What is the difference between a Roth 401(k) and a Roth IRA?
A Roth 401(k) is a retirement savings plan set up by an employer for qualified employees. Contributions are deducted from an employee's check post-tax, meaning after federal and state taxes have been taken out. In some plans, the employer may also contribute by matching up to a certain percent of the employee's contribution. The maximum contribution an employee under 50 can make in 2016 is $18,000. If the employee is over 50 they may make an additional catch up contribution of $6,000.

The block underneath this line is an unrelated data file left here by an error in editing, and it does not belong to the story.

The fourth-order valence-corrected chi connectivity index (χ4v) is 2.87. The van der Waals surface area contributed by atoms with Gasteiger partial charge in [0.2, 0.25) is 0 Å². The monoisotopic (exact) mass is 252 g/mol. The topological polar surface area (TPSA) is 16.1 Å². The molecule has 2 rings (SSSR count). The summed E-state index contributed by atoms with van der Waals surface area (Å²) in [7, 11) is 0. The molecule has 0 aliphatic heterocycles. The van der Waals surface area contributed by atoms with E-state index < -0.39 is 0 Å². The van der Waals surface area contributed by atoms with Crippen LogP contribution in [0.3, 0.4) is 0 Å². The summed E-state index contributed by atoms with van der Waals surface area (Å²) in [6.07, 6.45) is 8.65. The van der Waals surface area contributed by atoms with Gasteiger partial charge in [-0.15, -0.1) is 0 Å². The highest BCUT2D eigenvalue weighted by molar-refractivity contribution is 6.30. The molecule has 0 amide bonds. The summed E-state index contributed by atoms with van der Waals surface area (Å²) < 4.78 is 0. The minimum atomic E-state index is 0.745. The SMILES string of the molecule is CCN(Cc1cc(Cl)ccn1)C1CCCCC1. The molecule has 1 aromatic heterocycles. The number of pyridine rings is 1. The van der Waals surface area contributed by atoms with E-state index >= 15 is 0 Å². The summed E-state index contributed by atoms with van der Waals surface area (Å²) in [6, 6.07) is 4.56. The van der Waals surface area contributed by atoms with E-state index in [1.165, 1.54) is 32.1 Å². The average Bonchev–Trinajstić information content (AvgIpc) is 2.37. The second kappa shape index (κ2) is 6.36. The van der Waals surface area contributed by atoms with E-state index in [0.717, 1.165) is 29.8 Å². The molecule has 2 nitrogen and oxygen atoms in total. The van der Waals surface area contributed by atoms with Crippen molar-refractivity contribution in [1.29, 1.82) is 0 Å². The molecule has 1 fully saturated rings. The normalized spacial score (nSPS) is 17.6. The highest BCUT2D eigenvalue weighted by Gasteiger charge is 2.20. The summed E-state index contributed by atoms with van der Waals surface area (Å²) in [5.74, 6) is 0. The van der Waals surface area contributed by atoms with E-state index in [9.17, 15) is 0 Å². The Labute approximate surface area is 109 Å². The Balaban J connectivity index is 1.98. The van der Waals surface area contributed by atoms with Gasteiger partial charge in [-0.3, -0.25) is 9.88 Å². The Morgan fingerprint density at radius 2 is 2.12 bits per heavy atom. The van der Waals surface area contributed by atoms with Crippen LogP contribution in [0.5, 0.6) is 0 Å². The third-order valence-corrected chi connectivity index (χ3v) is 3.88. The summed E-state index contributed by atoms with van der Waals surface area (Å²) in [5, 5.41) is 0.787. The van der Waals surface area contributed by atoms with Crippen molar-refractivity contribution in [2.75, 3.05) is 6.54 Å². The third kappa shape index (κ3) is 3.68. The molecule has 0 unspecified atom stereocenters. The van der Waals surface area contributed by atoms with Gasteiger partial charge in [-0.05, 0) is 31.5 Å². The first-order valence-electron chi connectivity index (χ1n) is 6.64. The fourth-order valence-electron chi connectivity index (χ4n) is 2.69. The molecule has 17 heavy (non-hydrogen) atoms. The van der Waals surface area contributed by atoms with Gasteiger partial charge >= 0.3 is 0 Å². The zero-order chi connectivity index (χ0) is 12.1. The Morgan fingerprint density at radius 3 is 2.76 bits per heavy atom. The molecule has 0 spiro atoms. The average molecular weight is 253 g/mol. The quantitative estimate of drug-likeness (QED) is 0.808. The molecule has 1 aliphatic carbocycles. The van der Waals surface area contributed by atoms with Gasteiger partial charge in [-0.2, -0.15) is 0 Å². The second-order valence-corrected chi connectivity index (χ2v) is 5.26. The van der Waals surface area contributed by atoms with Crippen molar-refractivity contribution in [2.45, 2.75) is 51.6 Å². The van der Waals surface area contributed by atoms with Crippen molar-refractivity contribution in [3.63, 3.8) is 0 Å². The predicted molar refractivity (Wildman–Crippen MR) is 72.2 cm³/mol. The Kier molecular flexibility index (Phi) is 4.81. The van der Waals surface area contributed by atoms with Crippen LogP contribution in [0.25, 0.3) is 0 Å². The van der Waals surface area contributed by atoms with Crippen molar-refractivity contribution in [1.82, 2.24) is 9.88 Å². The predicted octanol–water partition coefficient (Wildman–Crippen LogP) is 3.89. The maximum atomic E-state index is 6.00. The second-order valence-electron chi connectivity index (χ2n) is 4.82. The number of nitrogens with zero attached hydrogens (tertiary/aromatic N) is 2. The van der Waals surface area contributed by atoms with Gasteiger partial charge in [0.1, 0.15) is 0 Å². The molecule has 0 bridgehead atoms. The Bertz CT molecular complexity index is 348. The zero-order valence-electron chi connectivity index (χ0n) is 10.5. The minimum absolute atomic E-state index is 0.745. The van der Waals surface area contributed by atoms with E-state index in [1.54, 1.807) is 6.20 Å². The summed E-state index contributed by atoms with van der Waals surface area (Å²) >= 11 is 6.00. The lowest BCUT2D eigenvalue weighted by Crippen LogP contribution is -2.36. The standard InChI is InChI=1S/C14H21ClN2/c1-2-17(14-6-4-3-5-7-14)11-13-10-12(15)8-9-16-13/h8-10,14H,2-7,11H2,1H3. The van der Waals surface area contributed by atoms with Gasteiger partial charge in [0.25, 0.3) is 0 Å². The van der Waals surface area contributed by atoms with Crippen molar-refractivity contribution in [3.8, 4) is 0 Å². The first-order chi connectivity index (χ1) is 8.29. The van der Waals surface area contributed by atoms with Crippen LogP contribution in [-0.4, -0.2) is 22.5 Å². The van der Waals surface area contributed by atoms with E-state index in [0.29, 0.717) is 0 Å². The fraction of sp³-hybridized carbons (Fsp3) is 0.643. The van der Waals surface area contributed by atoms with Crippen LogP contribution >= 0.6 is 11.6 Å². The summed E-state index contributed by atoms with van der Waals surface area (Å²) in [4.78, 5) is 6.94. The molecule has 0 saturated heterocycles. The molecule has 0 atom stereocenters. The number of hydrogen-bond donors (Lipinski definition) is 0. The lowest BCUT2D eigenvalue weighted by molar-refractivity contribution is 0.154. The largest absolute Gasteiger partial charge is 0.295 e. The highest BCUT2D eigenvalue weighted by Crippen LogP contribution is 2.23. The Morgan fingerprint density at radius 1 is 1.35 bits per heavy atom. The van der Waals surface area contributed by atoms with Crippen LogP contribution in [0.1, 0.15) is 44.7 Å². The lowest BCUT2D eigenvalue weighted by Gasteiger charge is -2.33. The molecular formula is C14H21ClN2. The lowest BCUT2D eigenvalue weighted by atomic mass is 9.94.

A Roth IRA in an individual retirement account, not setup through an employer. It allows a person to set aside post-tax income up to a specified amount each year. Learn more about Roth IRA contribution limits from the IRS.